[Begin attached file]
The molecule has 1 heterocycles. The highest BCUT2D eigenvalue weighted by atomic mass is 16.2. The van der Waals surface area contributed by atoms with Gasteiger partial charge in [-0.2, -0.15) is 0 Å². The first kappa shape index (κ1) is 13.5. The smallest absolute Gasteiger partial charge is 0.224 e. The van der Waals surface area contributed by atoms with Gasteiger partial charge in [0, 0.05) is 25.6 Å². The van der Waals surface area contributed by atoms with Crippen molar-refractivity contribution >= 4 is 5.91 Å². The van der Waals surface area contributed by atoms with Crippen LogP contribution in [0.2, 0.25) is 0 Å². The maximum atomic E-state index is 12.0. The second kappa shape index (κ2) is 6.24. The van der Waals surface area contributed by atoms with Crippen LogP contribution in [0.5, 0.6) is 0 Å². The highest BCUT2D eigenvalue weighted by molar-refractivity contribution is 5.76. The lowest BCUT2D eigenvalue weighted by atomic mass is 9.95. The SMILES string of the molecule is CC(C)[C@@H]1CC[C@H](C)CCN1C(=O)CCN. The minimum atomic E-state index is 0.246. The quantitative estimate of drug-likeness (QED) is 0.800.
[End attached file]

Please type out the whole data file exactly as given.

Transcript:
The molecule has 1 heterocycles. The highest BCUT2D eigenvalue weighted by atomic mass is 16.2. The van der Waals surface area contributed by atoms with Gasteiger partial charge in [-0.2, -0.15) is 0 Å². The first kappa shape index (κ1) is 13.5. The smallest absolute Gasteiger partial charge is 0.224 e. The van der Waals surface area contributed by atoms with Gasteiger partial charge in [0, 0.05) is 25.6 Å². The van der Waals surface area contributed by atoms with Crippen molar-refractivity contribution >= 4 is 5.91 Å². The van der Waals surface area contributed by atoms with Crippen LogP contribution in [0.2, 0.25) is 0 Å². The maximum atomic E-state index is 12.0. The second kappa shape index (κ2) is 6.24. The van der Waals surface area contributed by atoms with Crippen LogP contribution in [0.5, 0.6) is 0 Å². The highest BCUT2D eigenvalue weighted by molar-refractivity contribution is 5.76. The lowest BCUT2D eigenvalue weighted by atomic mass is 9.95. The SMILES string of the molecule is CC(C)[C@@H]1CC[C@H](C)CCN1C(=O)CCN. The minimum atomic E-state index is 0.246. The quantitative estimate of drug-likeness (QED) is 0.800.